Burlesque rapidly adapted the minstrel show's tripartite structure: part one was composed of songs and dances rendered by a female company, interspersed with low comedy from male comedians. Part two was an "olio" of short specialties in which the women did not appear. The show's finish was a grand finale.

The genre often mocked established entertainment forms such as opera, Shakespearean drama, musicals, and ballet. The costuming (or lack thereof) increasingly focused on forms of dress considered inappropriate for polite society. The British form, however, carried on much in the same musical-satirical style of the 19th century and is still so today.

By the 1880s, the genre had created some rules for defining itself:

Minimal costuming, often focusing on the female form.

Sexually suggestive dialogue, dance, plotlines and staging.

Quick-witted humor laced with puns, but lacking complexity.

Short routines or sketches with minimal plot cohesion across a show.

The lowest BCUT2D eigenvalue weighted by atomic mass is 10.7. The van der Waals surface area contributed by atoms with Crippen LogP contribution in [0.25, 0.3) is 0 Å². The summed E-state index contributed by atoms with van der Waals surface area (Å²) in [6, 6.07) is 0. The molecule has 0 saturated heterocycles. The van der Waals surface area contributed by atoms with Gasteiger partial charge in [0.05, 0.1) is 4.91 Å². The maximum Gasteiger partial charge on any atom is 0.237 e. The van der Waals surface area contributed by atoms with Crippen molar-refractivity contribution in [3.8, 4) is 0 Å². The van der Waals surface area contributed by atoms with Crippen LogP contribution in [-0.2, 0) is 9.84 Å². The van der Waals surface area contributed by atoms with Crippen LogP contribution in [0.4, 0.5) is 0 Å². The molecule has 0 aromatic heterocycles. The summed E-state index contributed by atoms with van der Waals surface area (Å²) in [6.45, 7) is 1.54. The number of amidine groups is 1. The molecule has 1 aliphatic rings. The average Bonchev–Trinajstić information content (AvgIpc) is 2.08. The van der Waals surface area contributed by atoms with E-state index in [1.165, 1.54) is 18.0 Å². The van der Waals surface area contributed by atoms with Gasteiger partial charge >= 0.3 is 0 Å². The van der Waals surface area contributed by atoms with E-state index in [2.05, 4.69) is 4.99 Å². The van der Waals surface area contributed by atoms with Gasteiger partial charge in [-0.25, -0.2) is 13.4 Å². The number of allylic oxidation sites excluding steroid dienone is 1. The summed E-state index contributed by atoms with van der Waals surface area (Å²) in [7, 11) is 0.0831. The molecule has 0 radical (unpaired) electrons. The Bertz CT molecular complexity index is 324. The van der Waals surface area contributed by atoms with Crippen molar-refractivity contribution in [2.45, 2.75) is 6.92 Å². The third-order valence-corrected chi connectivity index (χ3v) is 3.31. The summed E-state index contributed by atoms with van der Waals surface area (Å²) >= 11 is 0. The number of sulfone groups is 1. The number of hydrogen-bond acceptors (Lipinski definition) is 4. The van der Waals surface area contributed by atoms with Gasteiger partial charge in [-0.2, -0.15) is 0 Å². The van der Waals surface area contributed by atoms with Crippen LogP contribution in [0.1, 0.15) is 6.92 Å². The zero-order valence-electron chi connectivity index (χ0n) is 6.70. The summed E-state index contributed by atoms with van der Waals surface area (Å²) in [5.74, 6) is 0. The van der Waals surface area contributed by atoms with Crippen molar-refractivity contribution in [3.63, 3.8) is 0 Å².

Charlie Chaplin in his autobiography gives an interesting account of burlesque in Chicago in 1910:

Chicago ... had a fierce pioneer gaiety that enlivened the senses, yet underlying it throbbed masculine loneliness. Counteracting this somatic ailment was a national distraction known as the burlesque show, consisting of a coterie of rough-and-tumble comedians supported by twenty or more chorus girls. Some were pretty, others shopworn. Some of the comedians were funny, most of the shows were smutty harem comedies—coarse and cynical affairs.

—Charles Chaplin, My Autobiography: 125"??6

The popular burlesque show of this period eventually evolved into the striptease which became the dominant ingredient of burlesque by the 1930s. In the 1930s, a social crackdown on burlesque shows led to their gradual downfall. The shows had slowly changed from ensemble ribald variety performances, to simple performances focusing mostly on the striptease. The end of burlesque and the birth of striptease was later dramatized in the film The Night They Raided Minsky's.

This item is part of our in-store inventory from our shop which is located in the heart of Hollywood where we have been in business for the past 40 years!

BARBARA NICHOLS The WORLD OF BURLESQUE Playbill
Item #BMM0000984